NEW YORK – Computer chips, it seems, work better if they're more like Swiss cheese than American cheese.
Chips with minuscule holes in them can run faster or use less energy, IBM Corp. (IBM) said in announcing Thursday a novel way to create them — potentially one of the most significant advances in chip manufacturing in years.
To create these tiny holes, the computer company has harnessed a plastic-like material that spontaneously forms into a sieve-like structure. The holes have a width of 20 nanometers, or billionths of a meter, placing the method in the much-vaunted field of nanotechnology.
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"To our knowledge, this is the first time anyone has used nanoscale self-assembled materials to build things that machines aren't capable of doing," said John Kelly, IBM's vice president of development.
Kelly said molecules in the material fall into a defined pattern similar to how snowflakes form into symmetrical six-sided shapes.
IBM said the technology could be added to existing manufacturing lines and applied to current chips, boosting performance by 35 percent or cutting power consumption by the same percentage.
It expects to start using the technique in 2009, first on chips used in IBM's servers and later to chips it makes for other companies, including possibly the Cell processor used in Sony Corp.'s (SNE) PlayStation 3.
"It's a tremendous breakthrough," said Richard Doherty, research director at Envisioneering Group, an analysis firm. "It's likely to save energy and increase chip speeds more than any other single advance in the last few years."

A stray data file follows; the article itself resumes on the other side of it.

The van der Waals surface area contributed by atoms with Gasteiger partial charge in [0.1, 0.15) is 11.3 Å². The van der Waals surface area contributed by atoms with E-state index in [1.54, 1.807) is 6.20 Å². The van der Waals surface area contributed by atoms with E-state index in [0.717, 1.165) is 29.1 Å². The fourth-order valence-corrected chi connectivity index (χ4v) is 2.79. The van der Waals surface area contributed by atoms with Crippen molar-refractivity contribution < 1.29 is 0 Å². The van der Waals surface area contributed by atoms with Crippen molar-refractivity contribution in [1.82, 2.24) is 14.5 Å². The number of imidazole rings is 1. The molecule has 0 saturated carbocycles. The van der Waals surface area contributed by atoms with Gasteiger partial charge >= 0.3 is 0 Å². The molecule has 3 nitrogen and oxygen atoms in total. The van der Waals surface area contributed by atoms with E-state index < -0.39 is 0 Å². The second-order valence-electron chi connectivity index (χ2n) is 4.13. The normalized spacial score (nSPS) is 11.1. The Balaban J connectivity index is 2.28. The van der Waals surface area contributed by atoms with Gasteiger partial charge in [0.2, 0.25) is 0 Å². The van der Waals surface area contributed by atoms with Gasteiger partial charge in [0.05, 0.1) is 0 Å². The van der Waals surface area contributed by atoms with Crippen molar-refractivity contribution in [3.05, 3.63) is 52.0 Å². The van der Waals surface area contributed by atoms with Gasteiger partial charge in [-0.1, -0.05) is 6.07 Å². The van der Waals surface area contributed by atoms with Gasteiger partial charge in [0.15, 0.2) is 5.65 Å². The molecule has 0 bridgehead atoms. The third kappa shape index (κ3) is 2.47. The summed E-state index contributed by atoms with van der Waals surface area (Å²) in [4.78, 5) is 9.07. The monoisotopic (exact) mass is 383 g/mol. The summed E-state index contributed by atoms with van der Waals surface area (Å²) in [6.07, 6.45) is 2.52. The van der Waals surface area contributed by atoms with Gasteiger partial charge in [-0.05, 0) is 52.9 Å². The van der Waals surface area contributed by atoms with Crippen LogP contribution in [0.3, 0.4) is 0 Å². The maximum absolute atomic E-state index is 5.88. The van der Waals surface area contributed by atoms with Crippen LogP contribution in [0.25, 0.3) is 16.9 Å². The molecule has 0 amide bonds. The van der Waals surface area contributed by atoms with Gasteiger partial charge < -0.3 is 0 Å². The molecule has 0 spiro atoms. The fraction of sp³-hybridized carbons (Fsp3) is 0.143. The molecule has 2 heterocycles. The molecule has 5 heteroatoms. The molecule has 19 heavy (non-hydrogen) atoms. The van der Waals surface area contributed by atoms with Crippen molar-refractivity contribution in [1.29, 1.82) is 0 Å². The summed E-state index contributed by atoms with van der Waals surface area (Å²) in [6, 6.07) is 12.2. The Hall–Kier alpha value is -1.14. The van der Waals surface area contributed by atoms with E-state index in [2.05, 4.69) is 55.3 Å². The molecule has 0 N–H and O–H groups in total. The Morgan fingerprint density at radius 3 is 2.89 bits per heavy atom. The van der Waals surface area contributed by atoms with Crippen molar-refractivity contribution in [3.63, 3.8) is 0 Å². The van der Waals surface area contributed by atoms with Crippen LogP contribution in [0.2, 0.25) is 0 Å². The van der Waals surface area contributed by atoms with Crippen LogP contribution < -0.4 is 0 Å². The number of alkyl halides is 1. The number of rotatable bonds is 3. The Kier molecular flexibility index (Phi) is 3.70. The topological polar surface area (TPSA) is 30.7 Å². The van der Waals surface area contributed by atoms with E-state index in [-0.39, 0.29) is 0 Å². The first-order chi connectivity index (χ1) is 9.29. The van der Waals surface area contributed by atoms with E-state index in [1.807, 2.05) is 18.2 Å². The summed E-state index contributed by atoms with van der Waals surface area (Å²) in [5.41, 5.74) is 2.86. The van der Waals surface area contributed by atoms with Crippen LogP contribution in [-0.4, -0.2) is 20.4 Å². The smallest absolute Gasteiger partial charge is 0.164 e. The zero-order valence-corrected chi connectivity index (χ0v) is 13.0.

The holes alleviate a problem that has loomed for the semiconductor industry: As chips have shrunk in size, boosting their speed and efficiency, they've increasingly become susceptible to electricity leaking between their closely spaced wires through the intervening insulator, usually glass.
The most advanced chip technology in large-scale commercial use, which uses circuits 65 nanometers apart, loses almost half of its power to leakage, Doherty said. The leakage not only wastes power but also slows down the processor.
Ideally, the glass would be replaced with vacuum, a better insulator, but removing the glass away in the right places hasn't been possible with current techniques.
If the glass was simply etched away, the resulting "ditches" running along the wires would simply be filled in by the next layer of insulating glass applied, according to IBM Fellow Dan Edelstein, chief scientist on the project.
IBM's polymer technique sidesteps that problem.
First, the self-assembling material is applied on top of the glass, forming the tiny holes.
The chip is then exposed to a gas that seeps through the material as if it were a stencil, etching away the underlying glass to form small holes in the top surface, and larger, continuous gaps between the wires.
Another layer of glass is applied in a vacuum chamber.
Because the holes in the topmost existing glass layer are small, the newly applied layer of glass doesn't seep into the underlying cavities.
Instead, it seals them off, with a vacuum inside.
The technique was invented at IBM's Almaden Research Center in San Jose, Calif., and the T.J. Watson Research Center in Yorktown, N.Y.
It was adapted for commercial use by the University at Albany and IBM's Semiconductor Research and Development Center in East Fishkill, N.Y.